'Museums for tourists': More recognition needed for national park farmers

Farming has played a huge part in the making of the England's national parks
Farming has played a huge part in the making of the England's national parks

The CLA has called for national parks to be more than just “museums for tourists” and ensure “vibrant and sustainable” rural communities fit for the 21st century.

The plea from the rural organisation is in response to a Government review on how to make national parks fit for the future.

A call for evidence, which closes 18 December, is inviting views from the public on the future of the UK's national parks for the first time in 70 years.

With more than half the population living within half an hour of a national park or areas of outstanding natural beauty (AONBs) – and over two million people calling these landscapes home – the call for evidence will explore how access can be improved and rural communities better supported, including how the role farmers play can be further enhanced.

Most of the land in the English National Parks is used for farming and it is predominantly the impact of agriculture and woodland management on the natural features of these areas that has shaped the present landscapes and their cultural heritage.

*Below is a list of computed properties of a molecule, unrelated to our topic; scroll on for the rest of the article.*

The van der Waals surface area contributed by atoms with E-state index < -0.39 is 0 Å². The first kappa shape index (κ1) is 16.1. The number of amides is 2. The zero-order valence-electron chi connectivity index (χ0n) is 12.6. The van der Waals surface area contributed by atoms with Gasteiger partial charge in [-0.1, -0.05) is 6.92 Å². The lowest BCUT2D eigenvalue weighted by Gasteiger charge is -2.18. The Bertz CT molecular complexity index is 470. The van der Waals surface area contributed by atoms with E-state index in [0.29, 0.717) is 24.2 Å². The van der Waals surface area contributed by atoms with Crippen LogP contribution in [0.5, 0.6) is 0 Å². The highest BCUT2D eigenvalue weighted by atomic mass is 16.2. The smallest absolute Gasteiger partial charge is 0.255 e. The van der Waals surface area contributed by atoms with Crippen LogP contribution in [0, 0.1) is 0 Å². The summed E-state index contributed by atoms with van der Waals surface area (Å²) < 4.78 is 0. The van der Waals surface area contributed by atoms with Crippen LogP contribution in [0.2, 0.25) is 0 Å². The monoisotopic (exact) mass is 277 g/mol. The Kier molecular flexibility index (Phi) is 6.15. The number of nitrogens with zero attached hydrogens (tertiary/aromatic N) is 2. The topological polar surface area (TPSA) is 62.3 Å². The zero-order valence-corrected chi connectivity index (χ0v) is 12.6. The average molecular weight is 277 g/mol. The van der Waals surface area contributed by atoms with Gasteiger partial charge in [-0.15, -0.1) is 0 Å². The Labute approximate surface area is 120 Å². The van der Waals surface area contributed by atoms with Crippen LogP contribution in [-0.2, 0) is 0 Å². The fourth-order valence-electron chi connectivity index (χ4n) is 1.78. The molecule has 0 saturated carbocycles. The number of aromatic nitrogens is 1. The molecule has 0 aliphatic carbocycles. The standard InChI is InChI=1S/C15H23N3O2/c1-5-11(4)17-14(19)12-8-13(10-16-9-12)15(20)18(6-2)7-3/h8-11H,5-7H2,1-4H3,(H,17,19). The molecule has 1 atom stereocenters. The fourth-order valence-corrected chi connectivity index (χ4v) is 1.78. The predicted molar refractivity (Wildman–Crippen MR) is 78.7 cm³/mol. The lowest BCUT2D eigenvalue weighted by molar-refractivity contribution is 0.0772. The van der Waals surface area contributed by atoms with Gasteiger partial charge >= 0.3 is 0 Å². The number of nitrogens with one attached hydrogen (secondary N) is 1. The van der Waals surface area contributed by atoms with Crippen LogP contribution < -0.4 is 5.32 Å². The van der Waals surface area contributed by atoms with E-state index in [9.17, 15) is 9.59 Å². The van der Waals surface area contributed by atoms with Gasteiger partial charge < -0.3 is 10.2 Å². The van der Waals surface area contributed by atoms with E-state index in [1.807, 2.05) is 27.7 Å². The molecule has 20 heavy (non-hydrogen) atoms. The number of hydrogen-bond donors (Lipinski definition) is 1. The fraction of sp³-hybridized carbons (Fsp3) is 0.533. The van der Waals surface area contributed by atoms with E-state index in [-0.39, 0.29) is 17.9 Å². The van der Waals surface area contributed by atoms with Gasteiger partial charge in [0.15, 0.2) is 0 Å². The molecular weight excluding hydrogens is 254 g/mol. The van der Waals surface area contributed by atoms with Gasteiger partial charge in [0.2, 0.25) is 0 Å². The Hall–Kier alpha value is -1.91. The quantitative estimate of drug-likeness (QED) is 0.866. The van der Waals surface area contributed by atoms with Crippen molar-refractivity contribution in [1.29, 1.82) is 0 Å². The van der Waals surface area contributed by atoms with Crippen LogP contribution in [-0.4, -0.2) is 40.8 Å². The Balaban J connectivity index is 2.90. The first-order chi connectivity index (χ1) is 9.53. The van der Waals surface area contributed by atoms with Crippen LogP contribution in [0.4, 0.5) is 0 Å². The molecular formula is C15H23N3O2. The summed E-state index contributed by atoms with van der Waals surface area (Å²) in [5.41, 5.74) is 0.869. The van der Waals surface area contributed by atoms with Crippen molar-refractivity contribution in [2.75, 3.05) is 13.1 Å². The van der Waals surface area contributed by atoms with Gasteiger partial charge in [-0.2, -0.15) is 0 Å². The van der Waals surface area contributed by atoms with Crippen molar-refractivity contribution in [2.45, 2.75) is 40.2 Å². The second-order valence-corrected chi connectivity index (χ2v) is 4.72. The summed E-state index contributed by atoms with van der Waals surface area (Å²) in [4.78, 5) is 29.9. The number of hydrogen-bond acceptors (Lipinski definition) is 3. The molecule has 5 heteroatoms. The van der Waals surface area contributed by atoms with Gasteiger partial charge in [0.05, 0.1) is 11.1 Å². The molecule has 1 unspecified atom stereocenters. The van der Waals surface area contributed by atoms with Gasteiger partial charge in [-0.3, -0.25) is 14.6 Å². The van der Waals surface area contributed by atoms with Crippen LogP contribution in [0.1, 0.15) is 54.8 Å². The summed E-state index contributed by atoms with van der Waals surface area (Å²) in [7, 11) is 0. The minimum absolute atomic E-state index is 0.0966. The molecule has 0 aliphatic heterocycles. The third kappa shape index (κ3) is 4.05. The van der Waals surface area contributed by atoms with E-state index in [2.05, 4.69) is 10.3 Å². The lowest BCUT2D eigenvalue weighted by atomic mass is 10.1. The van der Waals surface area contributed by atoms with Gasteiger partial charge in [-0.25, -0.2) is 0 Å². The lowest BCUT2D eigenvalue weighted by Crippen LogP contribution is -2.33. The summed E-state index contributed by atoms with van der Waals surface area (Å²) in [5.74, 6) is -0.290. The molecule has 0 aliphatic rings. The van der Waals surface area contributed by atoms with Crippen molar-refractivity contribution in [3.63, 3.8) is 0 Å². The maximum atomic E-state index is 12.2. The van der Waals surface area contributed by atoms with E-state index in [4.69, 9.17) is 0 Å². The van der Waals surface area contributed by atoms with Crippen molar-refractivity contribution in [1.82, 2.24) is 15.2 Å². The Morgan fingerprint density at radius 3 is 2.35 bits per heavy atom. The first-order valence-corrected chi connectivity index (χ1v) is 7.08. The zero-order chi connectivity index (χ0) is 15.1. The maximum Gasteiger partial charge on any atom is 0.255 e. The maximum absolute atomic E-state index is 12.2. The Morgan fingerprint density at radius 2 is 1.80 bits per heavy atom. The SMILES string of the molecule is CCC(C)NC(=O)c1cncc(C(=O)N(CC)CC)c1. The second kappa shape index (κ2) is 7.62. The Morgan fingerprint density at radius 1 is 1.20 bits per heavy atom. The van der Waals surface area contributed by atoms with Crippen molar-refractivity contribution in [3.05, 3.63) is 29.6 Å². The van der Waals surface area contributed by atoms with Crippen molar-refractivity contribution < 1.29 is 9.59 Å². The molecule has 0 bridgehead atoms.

There are approximately 7,150 commercial holdings in England’s National Parks covering 63% of the total area of the National Parks.

'Cherished landscapes'

The CLA, which represents landowners, farmers and rural businesses, has called on the bodies overseeing designated landscapes to take into account the interests of those who live and make a living in them.

CLA President, Tim Breitmeyer said: “These cherished landscapes are quite rightly recognised and valued for providing myriad benefits for recreation and wildlife.

“However, those who live and work within them often feel disregarded and unrepresented.

“Bodies who oversee these landscapes should exist to support and advise, not hinder or act as a barrier to residents or those whose livelihoods are dependent on the land.

“Too much focus is put on the needs and views of visitors, while opportunities for sustainable rural economic growth are restricted.”

Mr Breitmeyer added: “The landscape and natural beauty of these areas is defined by land use and is a result of generations of careful management but significant numbers of land-based businesses query whether they have a long-term future in designated areas.”

The CLA would like to see a statutory purpose introduced to foster the economic sustainability of these areas so that designated landscapes can become fit for the future.